Your accounting staff has turned into zombies, your IT department is fending them off with torches, and your CFO is gnawing on your shinbone. All because you tried to pick a new software package for your company.
Choosing business software is daunting. You want to involve everyone and make a thorough decision, but the process can turn people into zombies. Becoming a software zombie can happen to anyone when you use an overly detailed process, you look at too many software packages, and you sit through too many all day demos.
Here’s how to avoid zombification and make a good decision about buying software:
- Use Your Brain While You Still Have It – You haven’t been zombified yet, so for now you still have a brain. Use it to create your own high level requirements. I’ve seen people do some very good five page documents that detail their software needs and provide enough information for vendors to do demos. Avoid “unbiased” zombie consultants who will create enormous RFP documents from a template. These templates contains “needs” that aren’t really your “needs”. Because you aren’t sure if you will ever have those “needs”, you leave them in the document which just ends up obscuring your actual “needs”.
- Use a Non-Zombie Consultant – If you are going to use a consultant, make sure you use a non-zombie consultant. How can you tell? Their clothes won’t be tattered, they won’t try to eat your brain, and they will be unbiased. Or, at least they will lay their biases on the table. There are some good system selection consultants at companies that provide other IT services. Just make sure the system selection process isn’t simply a gateway to them selling you more services. If you are getting too good of a deal on the system selection project, that may be a sign that it’s a loss leader. Non-zombie consultants will really dig into your requirements and truly help you through the process without just pushing their solutions.
- Band Together – Surviving a zombie fate takes teamwork. The best source of information about possible business systems is other companies like yourself that you know and trust. Call up your friend Mel in Milwaukee (who I’m assuming isn’t a zombie) and ask him what he uses. If he likes it, see if you can do a site visit to take a look. There’s no substitute for an unbiased reference and site visit from an actual customer. Once you have a list of the main software products in your market, start your detailed research.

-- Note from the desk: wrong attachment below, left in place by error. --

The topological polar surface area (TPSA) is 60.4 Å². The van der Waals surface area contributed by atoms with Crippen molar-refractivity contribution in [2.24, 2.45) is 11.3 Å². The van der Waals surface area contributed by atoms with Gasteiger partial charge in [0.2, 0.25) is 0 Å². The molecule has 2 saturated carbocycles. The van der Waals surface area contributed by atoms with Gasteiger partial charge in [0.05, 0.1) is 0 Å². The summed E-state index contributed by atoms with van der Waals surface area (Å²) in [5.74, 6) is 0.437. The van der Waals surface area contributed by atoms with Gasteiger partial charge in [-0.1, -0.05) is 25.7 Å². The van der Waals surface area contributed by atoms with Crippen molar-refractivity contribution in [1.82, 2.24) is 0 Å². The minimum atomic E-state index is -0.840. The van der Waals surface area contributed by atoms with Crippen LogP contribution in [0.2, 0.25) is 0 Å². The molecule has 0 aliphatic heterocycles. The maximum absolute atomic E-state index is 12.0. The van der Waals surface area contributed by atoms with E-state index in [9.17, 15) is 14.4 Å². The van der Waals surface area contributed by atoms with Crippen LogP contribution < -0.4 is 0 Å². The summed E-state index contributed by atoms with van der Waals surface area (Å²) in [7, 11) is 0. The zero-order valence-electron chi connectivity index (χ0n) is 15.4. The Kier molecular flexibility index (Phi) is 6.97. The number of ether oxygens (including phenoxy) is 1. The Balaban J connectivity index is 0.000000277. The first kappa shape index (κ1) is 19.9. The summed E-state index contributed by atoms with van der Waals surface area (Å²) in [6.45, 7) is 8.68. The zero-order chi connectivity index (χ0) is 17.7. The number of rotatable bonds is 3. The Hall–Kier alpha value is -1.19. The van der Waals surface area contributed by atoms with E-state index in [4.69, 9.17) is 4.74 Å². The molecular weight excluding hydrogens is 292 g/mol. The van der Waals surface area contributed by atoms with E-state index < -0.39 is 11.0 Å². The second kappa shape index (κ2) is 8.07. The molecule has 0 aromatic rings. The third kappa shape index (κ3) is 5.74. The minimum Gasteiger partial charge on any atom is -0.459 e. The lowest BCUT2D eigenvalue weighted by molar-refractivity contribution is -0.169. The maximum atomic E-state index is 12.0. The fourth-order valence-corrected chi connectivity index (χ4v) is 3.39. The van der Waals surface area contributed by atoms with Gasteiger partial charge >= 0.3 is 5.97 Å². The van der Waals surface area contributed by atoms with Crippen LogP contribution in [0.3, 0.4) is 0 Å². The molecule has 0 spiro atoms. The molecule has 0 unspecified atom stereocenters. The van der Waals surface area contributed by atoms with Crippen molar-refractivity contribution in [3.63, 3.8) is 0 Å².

- Dig up Your Own Dirt – Do as much internet research as you can on the software companies. You can get an amazing amount of detailed information online, and with the proliferation of cloud based business applications, you can often log into a live demo. Compare the functionality to your high level needs, but also look for the non-functional requirements such as scalability, platform, integration, and customization capabilities.
- Zombies Relationships – Zombies aren’t good at relationships, so they tend to focus only on the miniscule details of software functionality. But buying business software is like entering into a long term relationship. You should research the financial state, experience, skills, future plans, and viability of the software companies and consultants you are considering. You should understand where their product is in its life cycle. You should understand how many customers they have and if they are growing or shrinking. Some of these items can be more important than whether the package has some very specific functionality.
- Avoid Demo Zombification – Most people think zombies are caused by a virus, but they are actually caused by multiple all day software demos. Don’t zombify your entire team with eight long demos. Schedule quick web demos for a select group of power users and managers to look at your long list of products to narrow them down. Compare those packages to your high level requirements and the feedback you received from others in your industry. Once you settle on a few choices, you can bring in the bigger groups.
- Make the Call – Choosing business software is more than just ranking a detailed list of features. That’s zombie behavior. You have to get feedback from users, and evaluate that along with the other bigger picture items. You have to balance IT concerns, user needs, and future plans. In the end there will most likely be a few viable packages, each with their pros and cons. You have to be willing to make the final call and defend that choice, but not without involving a lot of people first.
Heed my warning and use these steps to avoid a zombie apocalypse in your company. It’s not cool like Thriller where all the zombies dance in unison. It’s really just a lot of zombies moaning and pounding on your office door while you barricade yourself in with stacks of green bar paper. Not pretty.